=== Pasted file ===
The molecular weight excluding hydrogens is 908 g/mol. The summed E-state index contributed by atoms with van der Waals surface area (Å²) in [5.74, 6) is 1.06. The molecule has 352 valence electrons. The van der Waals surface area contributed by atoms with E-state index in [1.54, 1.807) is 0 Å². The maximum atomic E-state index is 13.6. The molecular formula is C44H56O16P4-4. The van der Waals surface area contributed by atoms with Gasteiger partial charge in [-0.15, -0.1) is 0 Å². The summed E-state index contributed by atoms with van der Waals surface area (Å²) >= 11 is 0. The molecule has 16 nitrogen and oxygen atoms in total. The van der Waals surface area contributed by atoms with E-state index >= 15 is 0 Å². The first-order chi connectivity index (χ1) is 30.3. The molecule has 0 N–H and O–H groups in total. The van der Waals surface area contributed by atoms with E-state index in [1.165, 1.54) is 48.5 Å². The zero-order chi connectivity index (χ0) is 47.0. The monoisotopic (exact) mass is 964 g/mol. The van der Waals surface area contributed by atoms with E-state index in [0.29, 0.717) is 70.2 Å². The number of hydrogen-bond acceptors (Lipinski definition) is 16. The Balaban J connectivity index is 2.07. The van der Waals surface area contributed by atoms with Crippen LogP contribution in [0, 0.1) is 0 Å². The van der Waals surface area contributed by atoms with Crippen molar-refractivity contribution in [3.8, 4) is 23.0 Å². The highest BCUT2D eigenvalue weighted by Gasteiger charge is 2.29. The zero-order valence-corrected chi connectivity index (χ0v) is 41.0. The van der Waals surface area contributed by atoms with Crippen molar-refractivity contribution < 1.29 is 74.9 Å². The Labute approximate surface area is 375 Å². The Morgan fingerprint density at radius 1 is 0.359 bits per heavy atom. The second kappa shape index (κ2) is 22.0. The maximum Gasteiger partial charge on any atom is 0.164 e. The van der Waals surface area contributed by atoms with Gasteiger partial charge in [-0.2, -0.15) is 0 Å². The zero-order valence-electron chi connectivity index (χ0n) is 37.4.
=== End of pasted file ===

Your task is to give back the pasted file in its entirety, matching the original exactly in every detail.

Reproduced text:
The molecular weight excluding hydrogens is 908 g/mol. The summed E-state index contributed by atoms with van der Waals surface area (Å²) in [5.74, 6) is 1.06. The molecule has 352 valence electrons. The van der Waals surface area contributed by atoms with E-state index in [1.54, 1.807) is 0 Å². The maximum atomic E-state index is 13.6. The molecular formula is C44H56O16P4-4. The van der Waals surface area contributed by atoms with Gasteiger partial charge in [-0.15, -0.1) is 0 Å². The summed E-state index contributed by atoms with van der Waals surface area (Å²) >= 11 is 0. The molecule has 16 nitrogen and oxygen atoms in total. The van der Waals surface area contributed by atoms with E-state index >= 15 is 0 Å². The first-order chi connectivity index (χ1) is 30.3. The molecule has 0 N–H and O–H groups in total. The van der Waals surface area contributed by atoms with E-state index in [1.165, 1.54) is 48.5 Å². The zero-order chi connectivity index (χ0) is 47.0. The monoisotopic (exact) mass is 964 g/mol. The van der Waals surface area contributed by atoms with E-state index in [0.29, 0.717) is 70.2 Å². The number of hydrogen-bond acceptors (Lipinski definition) is 16. The Balaban J connectivity index is 2.07. The van der Waals surface area contributed by atoms with Crippen LogP contribution in [0, 0.1) is 0 Å². The van der Waals surface area contributed by atoms with Crippen molar-refractivity contribution in [3.8, 4) is 23.0 Å². The highest BCUT2D eigenvalue weighted by Gasteiger charge is 2.29. The zero-order valence-corrected chi connectivity index (χ0v) is 41.0. The van der Waals surface area contributed by atoms with Crippen molar-refractivity contribution < 1.29 is 74.9 Å². The Labute approximate surface area is 375 Å². The Morgan fingerprint density at radius 1 is 0.359 bits per heavy atom. The second kappa shape index (κ2) is 22.0. The maximum Gasteiger partial charge on any atom is 0.164 e. The van der Waals surface area contributed by atoms with Gasteiger partial charge in [-0.2, -0.15) is 0 Å². The zero-order valence-electron chi connectivity index (χ0n) is 37.4.